* The Father will not punish us even though we are broken and imperfect

            In proper behavior, I think principles are more important than rules, and everyone has to learn how that relates to them as they better grasp the principles.

            I would describe the above as very ‘fuzzy’. Now, the Tim has the explicit mission of reaching out to those who have come from legalist churches and need an escape from that. He reserves specifics for individuals:

            you are right that I should be able to provide specific guidance to others, and I am willing to do so but only under two conditions:

            1. That the person asks for my opinion
            2. That we discuss their issue(s) in the context of a relationship together

            Another example with Tim is this conversation, where I argued for specifics, like a scientist wants specifics. Tim said the following:

            I have no problem with your list, and I am glad it works for you. But I don’t see it necessarily as a guide for other people, though it might be helpful to some.

            This sounds very relativist! I’m not certain it is (I am skeptical that there is one ‘best’ metaphysic for all Christians to hold), but Tim seems to be saying to do whatever works for you to accomplish the vague itemized list he gave in my first quote of him. He liked my bit about relational sin (including Mt 5:23-24), but didn’t necessarily see it as binding on other Christians. I think this well-captures my thoughts on the matter:

            To understand my position, consider how different people’s physiologies respond differently to a given medicine. We have two options:

            1. There is no pattern to how a given person’s physiology responds to a given medicine.
            2. There are actual, discoverable rules as to how physiologies respond to medicine, but not everyone’s physiology is sufficiently similar to the next person’s.

            I see you getting close to advocating #1, which is a kind of subjectivism about how to love other people. My objection is that I think that love is actually according to Law—to how God made reality—and that we can increasingly discover Law. But lower-case law is merely an approximation of Law, just like all scientific discoveries are an approximation of how particle-and-field reality works.

            Can you see why a more analytical person might doubt that Tim’s methods will actually lead to him becoming more like Jesus, while he might think that trying to ever-better obey Mt 5:23-24 is a guaranteed way to become more like Jesus? Note that Tim rejects inerrancy. The inerrantist may worry that Tim will abandon the true principles of the kingdom of god and replace them with something that merely looks like love, along the lines of the protagonist in CS Lewis’ Till We Have Faces, who thought she was loving, but was not grounded in Truth.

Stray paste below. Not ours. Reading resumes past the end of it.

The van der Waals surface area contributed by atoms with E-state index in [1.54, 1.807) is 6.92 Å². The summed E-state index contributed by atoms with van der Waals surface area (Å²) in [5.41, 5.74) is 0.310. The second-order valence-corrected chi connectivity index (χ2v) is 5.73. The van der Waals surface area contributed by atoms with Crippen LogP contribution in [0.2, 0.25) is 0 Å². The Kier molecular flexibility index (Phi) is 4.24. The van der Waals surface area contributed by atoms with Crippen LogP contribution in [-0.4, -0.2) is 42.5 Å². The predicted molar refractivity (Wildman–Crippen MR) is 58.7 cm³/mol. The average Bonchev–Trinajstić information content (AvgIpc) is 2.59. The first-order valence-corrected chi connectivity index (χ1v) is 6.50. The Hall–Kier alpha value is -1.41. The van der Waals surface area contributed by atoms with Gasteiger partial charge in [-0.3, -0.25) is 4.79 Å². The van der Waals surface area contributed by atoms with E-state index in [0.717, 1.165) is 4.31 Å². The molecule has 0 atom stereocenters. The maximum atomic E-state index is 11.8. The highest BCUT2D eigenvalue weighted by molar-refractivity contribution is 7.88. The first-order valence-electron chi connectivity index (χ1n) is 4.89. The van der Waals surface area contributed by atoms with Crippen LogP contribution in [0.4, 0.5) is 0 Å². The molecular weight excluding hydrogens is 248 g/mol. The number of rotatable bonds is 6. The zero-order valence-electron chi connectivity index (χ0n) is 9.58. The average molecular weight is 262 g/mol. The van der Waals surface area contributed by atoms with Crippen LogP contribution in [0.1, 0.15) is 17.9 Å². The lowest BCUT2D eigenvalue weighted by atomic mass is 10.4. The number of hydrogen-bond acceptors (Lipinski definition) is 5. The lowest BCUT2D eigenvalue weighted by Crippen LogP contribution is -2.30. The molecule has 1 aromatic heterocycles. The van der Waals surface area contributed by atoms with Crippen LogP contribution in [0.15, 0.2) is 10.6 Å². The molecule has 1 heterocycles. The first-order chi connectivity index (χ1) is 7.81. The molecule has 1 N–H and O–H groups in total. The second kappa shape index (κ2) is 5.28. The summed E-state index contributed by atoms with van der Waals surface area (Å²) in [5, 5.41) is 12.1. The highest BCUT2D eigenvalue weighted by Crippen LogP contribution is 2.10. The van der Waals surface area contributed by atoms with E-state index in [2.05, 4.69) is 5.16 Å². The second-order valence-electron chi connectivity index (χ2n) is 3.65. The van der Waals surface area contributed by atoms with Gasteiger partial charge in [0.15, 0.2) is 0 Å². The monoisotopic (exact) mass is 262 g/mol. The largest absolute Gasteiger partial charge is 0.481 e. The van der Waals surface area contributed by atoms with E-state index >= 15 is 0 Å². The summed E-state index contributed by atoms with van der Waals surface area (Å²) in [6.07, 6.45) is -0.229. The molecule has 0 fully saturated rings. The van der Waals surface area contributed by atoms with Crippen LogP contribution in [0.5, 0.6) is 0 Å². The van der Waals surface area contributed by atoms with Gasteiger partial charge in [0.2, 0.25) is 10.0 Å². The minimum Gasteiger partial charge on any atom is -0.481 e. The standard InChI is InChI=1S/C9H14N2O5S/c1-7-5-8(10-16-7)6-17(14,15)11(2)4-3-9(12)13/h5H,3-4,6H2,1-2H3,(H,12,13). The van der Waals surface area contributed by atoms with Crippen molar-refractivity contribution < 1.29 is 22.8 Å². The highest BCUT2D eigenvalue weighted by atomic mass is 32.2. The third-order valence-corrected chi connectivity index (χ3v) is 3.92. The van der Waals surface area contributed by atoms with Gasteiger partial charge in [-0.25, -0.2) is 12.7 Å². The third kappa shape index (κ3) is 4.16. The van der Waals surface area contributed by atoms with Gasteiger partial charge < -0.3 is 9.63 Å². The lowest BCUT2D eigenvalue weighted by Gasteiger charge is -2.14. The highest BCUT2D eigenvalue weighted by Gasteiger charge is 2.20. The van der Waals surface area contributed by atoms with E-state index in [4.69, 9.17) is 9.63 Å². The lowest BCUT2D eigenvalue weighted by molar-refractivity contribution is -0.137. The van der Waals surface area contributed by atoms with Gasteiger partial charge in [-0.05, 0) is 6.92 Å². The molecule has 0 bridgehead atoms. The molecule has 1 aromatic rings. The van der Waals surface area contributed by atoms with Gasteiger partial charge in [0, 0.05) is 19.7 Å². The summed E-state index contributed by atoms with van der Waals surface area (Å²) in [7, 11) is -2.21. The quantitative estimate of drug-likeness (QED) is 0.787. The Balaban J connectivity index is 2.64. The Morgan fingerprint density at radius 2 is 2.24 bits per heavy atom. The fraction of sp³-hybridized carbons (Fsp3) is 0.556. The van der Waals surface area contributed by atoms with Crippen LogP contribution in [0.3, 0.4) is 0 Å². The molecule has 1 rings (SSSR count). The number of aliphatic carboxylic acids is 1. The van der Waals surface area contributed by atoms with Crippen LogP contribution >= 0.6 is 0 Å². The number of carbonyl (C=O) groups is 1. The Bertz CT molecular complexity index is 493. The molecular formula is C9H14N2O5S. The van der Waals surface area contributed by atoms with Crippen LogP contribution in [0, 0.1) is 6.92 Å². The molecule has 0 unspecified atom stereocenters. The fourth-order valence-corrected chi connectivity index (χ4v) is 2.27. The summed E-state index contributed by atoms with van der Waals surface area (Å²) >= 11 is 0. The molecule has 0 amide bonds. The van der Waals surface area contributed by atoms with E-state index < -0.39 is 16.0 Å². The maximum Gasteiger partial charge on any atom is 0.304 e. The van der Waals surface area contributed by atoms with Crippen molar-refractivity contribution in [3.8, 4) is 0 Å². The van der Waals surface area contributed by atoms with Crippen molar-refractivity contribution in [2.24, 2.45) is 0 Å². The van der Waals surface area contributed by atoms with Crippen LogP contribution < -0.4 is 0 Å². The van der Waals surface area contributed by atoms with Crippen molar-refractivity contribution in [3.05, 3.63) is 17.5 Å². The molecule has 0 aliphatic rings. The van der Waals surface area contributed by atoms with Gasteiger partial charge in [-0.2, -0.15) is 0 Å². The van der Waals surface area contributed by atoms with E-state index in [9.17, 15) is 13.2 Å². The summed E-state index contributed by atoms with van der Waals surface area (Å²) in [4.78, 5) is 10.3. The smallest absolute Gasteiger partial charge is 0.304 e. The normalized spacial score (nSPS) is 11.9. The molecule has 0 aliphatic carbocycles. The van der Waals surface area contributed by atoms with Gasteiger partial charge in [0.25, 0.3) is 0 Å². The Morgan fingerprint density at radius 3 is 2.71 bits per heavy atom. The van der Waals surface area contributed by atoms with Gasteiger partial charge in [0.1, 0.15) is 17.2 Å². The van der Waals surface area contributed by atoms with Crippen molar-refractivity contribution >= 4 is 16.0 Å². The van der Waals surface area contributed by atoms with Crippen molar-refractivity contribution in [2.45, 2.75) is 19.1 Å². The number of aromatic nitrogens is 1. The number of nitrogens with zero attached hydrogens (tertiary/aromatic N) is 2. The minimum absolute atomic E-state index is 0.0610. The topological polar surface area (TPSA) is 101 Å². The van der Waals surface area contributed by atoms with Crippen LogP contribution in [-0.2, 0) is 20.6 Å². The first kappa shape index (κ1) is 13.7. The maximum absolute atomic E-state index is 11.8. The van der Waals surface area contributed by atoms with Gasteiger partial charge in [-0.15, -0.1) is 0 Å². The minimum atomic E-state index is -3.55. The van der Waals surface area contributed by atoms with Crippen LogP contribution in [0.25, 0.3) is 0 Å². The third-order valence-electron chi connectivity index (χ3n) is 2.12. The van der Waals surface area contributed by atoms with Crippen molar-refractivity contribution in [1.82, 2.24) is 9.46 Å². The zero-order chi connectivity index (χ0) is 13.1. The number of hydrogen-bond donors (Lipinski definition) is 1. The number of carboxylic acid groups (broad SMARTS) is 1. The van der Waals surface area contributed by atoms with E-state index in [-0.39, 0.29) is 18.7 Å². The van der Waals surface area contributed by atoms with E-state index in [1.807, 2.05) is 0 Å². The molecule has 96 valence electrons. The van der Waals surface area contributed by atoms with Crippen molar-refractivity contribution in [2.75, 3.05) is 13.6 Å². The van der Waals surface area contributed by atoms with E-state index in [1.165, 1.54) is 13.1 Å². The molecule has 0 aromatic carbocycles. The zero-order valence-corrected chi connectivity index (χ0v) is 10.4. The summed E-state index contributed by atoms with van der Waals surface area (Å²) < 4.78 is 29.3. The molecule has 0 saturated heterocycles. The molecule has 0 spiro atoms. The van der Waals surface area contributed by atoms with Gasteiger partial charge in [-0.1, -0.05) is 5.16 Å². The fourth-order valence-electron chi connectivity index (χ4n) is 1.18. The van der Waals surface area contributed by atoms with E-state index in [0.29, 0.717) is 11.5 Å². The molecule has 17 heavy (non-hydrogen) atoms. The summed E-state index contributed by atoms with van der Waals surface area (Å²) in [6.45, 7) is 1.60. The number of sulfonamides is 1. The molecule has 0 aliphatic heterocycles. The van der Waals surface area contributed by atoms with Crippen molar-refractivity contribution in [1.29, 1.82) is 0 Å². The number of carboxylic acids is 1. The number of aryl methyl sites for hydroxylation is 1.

• copyrightman

            I appreciate these examples, Luke, but I don’t think they’re about the particulars of the Chicago Statement. We certainly agree that scripture must be central to any healthy church and any healthy spiritual life! But that doesn’t entail anything so particular as the Chicago Statement. I could give you lots of examples of hard-line inerrantists who are nasty, horrible, abusive people, along with plenty of examples of “liberals” who are far more advanced spiritually than I’ll ever be, and vice-versa. I just don’t think it’s all that simplistic.

          • Ahhh, you seem to be focusing very much on the Chicago Statement of inerrancy, instead of the Chicago Statement of inerrancy. Of course there is a great variety of belief in inerrancy, and the Chicago Statement is a very popular form. It seems like a fairly brittle form (as this series of blog posts is demonstrating), and yet there are many who think that what I call ‘brittle’ is very important. For a specific example, see those who think that doing away with the historical Adam torpedoes Christianity; the influential Al Mohler is someone to read (e.g. Adam and Eve: Clarifying Again What Is at Stake). Let’s go back to part of the Chicago Statement:

            We are conscious too that great and grave confusion results from ceasing to maintain the total truth of the Bible whose authority one professes to acknowledge. The result of taking this step is that the Bible which God gave loses its authority, and what has authority instead is a Bible reduced in content according to the demands of one’s critical reasonings and in principle reducible still further once one has started.